Science Into Practice - Better control of whitefly in Brassicas

Whitefly is becoming increasingly difficult to control, on kale and Brussels sprout in particular. It is not clear why this is the case, although outbreaks appear to be more severe in hot, dry years (2003, 2006, 2010).

There are a number of possible insecticide treatments to control whitefly, but we do not have a clear understanding of a good spray treatment programme and the optimum timing of sprays.

There are also questions about the best ways to apply spray treatments to maximise control and the best way to space crops to ensure effective distribution of insecticides applied as sprays.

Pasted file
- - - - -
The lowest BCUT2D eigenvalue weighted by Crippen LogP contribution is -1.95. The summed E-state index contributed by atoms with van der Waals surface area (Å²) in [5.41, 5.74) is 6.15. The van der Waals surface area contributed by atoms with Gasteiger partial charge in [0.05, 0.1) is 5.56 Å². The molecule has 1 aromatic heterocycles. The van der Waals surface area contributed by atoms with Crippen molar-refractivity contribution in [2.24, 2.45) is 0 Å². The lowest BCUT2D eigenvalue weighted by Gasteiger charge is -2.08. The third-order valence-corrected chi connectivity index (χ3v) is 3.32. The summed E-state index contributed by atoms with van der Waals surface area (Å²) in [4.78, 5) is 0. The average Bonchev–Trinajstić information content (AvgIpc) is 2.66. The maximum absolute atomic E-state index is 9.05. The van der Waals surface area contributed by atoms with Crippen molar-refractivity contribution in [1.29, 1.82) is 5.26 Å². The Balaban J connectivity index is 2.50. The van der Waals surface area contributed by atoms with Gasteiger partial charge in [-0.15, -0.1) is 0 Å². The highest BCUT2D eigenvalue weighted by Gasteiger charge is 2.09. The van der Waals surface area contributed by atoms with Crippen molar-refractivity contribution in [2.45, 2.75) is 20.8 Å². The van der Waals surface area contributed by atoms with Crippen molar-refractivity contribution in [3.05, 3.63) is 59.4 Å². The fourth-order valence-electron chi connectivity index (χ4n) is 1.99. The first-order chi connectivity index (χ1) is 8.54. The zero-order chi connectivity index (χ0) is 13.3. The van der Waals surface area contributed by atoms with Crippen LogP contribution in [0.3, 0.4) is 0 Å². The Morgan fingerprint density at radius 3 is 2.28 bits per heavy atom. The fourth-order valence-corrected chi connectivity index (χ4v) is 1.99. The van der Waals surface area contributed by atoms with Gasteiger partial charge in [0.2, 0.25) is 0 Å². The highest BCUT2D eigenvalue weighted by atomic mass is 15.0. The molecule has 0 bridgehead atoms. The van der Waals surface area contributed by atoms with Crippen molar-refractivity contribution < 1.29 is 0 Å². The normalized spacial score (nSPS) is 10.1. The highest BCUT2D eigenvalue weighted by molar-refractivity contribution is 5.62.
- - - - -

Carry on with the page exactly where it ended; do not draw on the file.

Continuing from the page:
Natural enemies such as ladybirds or parasitic wasps may be suppressing whitefly infestations, but the extent of this is also unknown. If pyrethroid insecticides are applied to Brassica crops to control caterpillars and other pests, then these will kill the natural enemies. If whiteflies are resistant to pyrethroids, the applications may exacerbate the problem.

The FV 399 project being carried out by Rosemary Collier of Warwick Crop Centre, University of Warwick, was requested by the Brassica Growers Association in anticipation of a 'bad' whitefly year in 2011. The project is evaluating the effect of spray programmes using approved and promising novel insecticides for the control of whitefly. The work will also look to identify the best spray application system by examining the deposition patterns, and investigate the susceptibility of different whitefly life stages to insecticides in potted plant tests.

Date for your diary

HDC/NIAB drilled onion produce demonstration, Cambridge, 8 November.

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